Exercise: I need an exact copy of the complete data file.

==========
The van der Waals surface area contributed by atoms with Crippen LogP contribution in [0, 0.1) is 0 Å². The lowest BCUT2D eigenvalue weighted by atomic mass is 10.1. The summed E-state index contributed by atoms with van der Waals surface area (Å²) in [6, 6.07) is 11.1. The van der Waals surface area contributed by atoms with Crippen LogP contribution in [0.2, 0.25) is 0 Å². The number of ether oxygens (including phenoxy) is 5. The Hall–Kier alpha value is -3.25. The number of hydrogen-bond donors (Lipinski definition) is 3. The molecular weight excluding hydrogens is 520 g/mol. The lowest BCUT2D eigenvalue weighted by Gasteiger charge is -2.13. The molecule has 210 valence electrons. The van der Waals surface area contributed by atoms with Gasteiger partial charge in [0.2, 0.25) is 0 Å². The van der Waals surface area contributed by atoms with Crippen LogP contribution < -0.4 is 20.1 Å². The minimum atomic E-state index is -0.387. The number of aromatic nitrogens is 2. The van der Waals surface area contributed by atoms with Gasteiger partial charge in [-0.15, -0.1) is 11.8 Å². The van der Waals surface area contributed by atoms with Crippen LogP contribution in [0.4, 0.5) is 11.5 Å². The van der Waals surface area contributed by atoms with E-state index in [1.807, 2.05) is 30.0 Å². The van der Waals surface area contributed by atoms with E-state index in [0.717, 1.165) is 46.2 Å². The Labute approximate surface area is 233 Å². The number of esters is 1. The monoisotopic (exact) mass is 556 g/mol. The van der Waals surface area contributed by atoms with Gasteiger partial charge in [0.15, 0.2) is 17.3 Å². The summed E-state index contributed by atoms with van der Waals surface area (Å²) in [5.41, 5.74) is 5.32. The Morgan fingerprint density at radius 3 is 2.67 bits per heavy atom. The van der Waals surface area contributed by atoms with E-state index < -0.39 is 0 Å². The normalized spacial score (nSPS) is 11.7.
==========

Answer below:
The van der Waals surface area contributed by atoms with Crippen LogP contribution in [0, 0.1) is 0 Å². The lowest BCUT2D eigenvalue weighted by atomic mass is 10.1. The summed E-state index contributed by atoms with van der Waals surface area (Å²) in [6, 6.07) is 11.1. The van der Waals surface area contributed by atoms with Crippen LogP contribution in [0.2, 0.25) is 0 Å². The number of ether oxygens (including phenoxy) is 5. The Hall–Kier alpha value is -3.25. The number of hydrogen-bond donors (Lipinski definition) is 3. The molecular weight excluding hydrogens is 520 g/mol. The lowest BCUT2D eigenvalue weighted by Gasteiger charge is -2.13. The molecule has 210 valence electrons. The van der Waals surface area contributed by atoms with Gasteiger partial charge in [0.2, 0.25) is 0 Å². The van der Waals surface area contributed by atoms with Crippen LogP contribution < -0.4 is 20.1 Å². The minimum atomic E-state index is -0.387. The number of aromatic nitrogens is 2. The van der Waals surface area contributed by atoms with Gasteiger partial charge in [-0.15, -0.1) is 11.8 Å². The van der Waals surface area contributed by atoms with Crippen LogP contribution in [0.4, 0.5) is 11.5 Å². The van der Waals surface area contributed by atoms with E-state index in [1.807, 2.05) is 30.0 Å². The van der Waals surface area contributed by atoms with E-state index in [0.717, 1.165) is 46.2 Å². The Labute approximate surface area is 233 Å². The number of esters is 1. The monoisotopic (exact) mass is 556 g/mol. The van der Waals surface area contributed by atoms with Gasteiger partial charge in [0.15, 0.2) is 17.3 Å². The summed E-state index contributed by atoms with van der Waals surface area (Å²) in [5.41, 5.74) is 5.32. The Morgan fingerprint density at radius 3 is 2.67 bits per heavy atom. The van der Waals surface area contributed by atoms with E-state index < -0.39 is 0 Å². The normalized spacial score (nSPS) is 11.7.